a, b β-Catenin and SMURF1 mRNA expression in ovarian cancer tissues and adjacent normal ovarian tissues from our independent hospital database was detected using real-time PCR. c, d Pearson’s correlation scatter plots for ovarian cancer tissues (n = 28). ***P < 0.001 compared with normal. OC, ovarian cancer; normal, adjacent noncancerous tissues

Discussion

Ovarian cancer possesses great potential for growth and metastasis, resulting in higher morbidity, mortality, and health-care costs23. Herein, the present study assessed ARHGAP26 expression and its underlying mechanism in regulation of ovarian cancer cell proliferation, invasion, and migration. Our results provided evidence, suggesting that ARHGAP26 inhibits ovarian cancer cell invasion and migration in vivo and in vitro, and SMURF1-mediated ARHGAP26 ubiquitination may promote ovarian cancer cell invasion and migration via the β-catenin signaling pathway.

Previous studies showed significantly downregulated ARHGAP26 expression in glioblastoma and myeloid malignancies9,11. In the current study, we clarified for the first time that ARHGAP26 expression is decreased in ovarian cancer tissues compared with adjacent noncancerous ovarian tissues from TCGA and our independent hospital databases, and in ovarian cancer cell lines compared with nonmalignant human ovarian surface epithelial cells, and found that ovarian cancer patients with high ARHGAP26 expression tended to have a poor prognosis, suggesting that ARHGAP26 may act as a tumor suppressor involved in ovarian cancer development. ARHGAP26 disruption induced a dramatic loss of an epithelial cellular phenotype and increased gastric cancer cell invasion and migration24. Loss of ARHGAP26 activity also dramatically increased the invasion of SW480 colorectal cancer cells25. Here we demonstrated a similar role of ARHGAP26 in regulation of cell proliferation, invasion, and migration in ovarian cancer. ARHGAP26 overexpression inhibited ovarian cancer cell proliferation, migration, and invasion, and lung metastasis in xenograft nude mice bearing ovarian cancer, whereas ARHGAP26 silencing promoted these behaviors. Therefore, we came to the conclusion that ARHGAP26 is of great importance in the tumorigenesis of ovarian cancer.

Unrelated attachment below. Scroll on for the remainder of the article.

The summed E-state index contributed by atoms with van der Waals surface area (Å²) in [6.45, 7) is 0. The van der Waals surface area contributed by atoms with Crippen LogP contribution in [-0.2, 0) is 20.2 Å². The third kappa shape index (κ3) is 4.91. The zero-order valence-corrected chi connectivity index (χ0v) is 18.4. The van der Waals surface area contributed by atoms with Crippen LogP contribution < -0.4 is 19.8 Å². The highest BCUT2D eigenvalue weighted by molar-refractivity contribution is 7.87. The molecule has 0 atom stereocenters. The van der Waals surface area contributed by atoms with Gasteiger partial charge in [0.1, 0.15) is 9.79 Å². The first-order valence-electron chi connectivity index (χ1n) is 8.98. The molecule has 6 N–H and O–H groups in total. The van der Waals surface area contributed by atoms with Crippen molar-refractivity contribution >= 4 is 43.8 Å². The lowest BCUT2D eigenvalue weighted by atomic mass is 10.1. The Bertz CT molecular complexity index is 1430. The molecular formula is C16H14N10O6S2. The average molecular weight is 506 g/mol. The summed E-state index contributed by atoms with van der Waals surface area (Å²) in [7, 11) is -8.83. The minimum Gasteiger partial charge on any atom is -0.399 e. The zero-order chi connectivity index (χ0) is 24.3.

Other remarkable findings of the present study were that ARHGAP26 overexpression inhibited the expression of β-catenin, VEGF, MMP2, and MMP7, whereas ARHGAP26 silencing promoted the expression of these proteins. These findings are consistent with GSEA data that shows negative regulation between ARHGAP26 and these proteins. β-catenin, the core of the classical Wnt signaling pathway, is highly expressed in many malignant tumors and associated with chemotherapy resistance, recurrence, and prognosis in ovarian cancer26,27. Moreover, β-catenin can increase the transcription of downstream β-catenin signaling pathway-related genes, including VEGF, MMP2, and MMP7, thereby leading to tumor cell proliferation and metastasis28,29. In the present study, ovarian cancer cells treated with DDK1, an antagonist of the β-catenin pathway, demonstrated decreased cell migration and invasion induced by ARHGAP26 silencing, indicating that ARHGAP26 regulates ovarian cancer cell invasion and migration by regulating VEGF, MMP2, and MMP7 expression through the β-catenin signaling pathway. ARHGAP26 is a GTPase-activating protein that was found to be inversely correlated with the expression of the GTP-bound form of RhoA (GTP-RhoA), the active form of RhoA. Moreover, a previous study reported that activated RhoA contributes to β-catenin accumulation, leading to an increase in cell migration30, which suggests that ARHGAP26 may regulate β-catenin expression through RhoA. However, inactivation of RhoA can contribute to colorectal cancer progression and metastasis through activation of Wnt/β-catenin signaling31. Therefore, the discrepancy between RhoA activity and β-catenin accumulation may be attributed to differences in cell types/tissues and it warrants further study. Moreover, β-catenin mRNA expression was found to be increased in ovarian cancer tissues and negatively correlated with ARHGAP26 mRNA expression.